Tropical diseases tested

Upstream Biosciences, McGill University to collaborate on tropical disease treatment testing

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VANCOUVER, British Columbia—Upstream Biosciences Inc. announced in July that it entered a collaboration with McGill University's Institute of Parasitology in Montreal to begin in vitro testing of the company's second generation of drug candidates for the potential treatment of tropical diseases leishmaniasis, trypanaosomiasis (African sleeping sickness) and malaria.

Joel L. Bellenson, CEO of Upstream, says, "The testing will evaluate the company's second-generation drug candidates for anti-parasite activity and safety to human cells. McGill University is one of Canada's leading universities, and its Institute of Parasitology is recognized internationally for its research into infectious parasitic diseases."

Upstream's proprietary drug discovery platform utilizes chemoinformatics which combines chemistry and computer-aided design to accelerate the speed and reduce the cost of discovering drugs to treat disease.

Upstream's first generation of drug candidates have successfully demonstrated in vitro anti-parasitic activity, in vitro human cell safety, and in vivo (in animals) safety for leishmaniasis, trypanaosomiasis and malaria. Management anticipates that the company's first generation drug candidates will undergo in vivo (in animals) efficacy testing before the end of the third quarter of 2008.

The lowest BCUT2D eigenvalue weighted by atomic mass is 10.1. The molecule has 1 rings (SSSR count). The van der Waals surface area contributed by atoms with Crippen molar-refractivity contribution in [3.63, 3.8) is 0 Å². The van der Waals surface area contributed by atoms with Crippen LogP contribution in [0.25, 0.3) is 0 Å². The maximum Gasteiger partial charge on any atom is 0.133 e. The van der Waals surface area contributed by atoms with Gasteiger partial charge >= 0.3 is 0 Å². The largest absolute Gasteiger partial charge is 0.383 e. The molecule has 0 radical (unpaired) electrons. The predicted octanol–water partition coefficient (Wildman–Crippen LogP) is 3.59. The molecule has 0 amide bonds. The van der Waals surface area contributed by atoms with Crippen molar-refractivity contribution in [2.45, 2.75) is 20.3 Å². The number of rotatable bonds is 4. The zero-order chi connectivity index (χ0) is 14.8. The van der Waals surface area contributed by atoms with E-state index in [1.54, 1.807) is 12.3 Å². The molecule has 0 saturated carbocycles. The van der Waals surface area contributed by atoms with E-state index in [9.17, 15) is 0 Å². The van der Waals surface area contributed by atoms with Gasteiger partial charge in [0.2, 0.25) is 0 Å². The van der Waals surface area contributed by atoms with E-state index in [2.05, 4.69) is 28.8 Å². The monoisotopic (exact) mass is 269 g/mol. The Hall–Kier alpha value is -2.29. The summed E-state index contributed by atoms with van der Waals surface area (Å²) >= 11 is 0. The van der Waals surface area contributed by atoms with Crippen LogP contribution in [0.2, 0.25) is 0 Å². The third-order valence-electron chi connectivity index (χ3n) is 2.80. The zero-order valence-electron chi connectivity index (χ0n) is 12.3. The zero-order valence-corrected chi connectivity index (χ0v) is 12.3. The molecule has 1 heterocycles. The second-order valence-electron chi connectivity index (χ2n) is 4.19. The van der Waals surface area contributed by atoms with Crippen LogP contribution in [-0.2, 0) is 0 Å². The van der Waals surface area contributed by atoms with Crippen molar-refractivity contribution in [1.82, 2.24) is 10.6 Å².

"We have designed our second generation of drug candidates based on the best-performing characteristics of our first generation drug candidates, which have now advanced into animal testing," says Bellenson. "Our technology allows us to quickly and cheaply enhance our compounds to have fewer side-effects and to be more effective at lower dosages."

Testing at McGill's Institute of Parasitology, one of the few centers dedicated to investigating infrectious parasitic diseases, will be directed by Dr. Armando Jardim, who has published an extensive body of research covering the identification and characterization of parasite drug targets, including leishmaniasis.

"New treatments are desperately needed for these tropical diseases which have become resistant to available therapies. Our testing will evaluate the potential of Upstream's newest compounds," says Jardim. DDN

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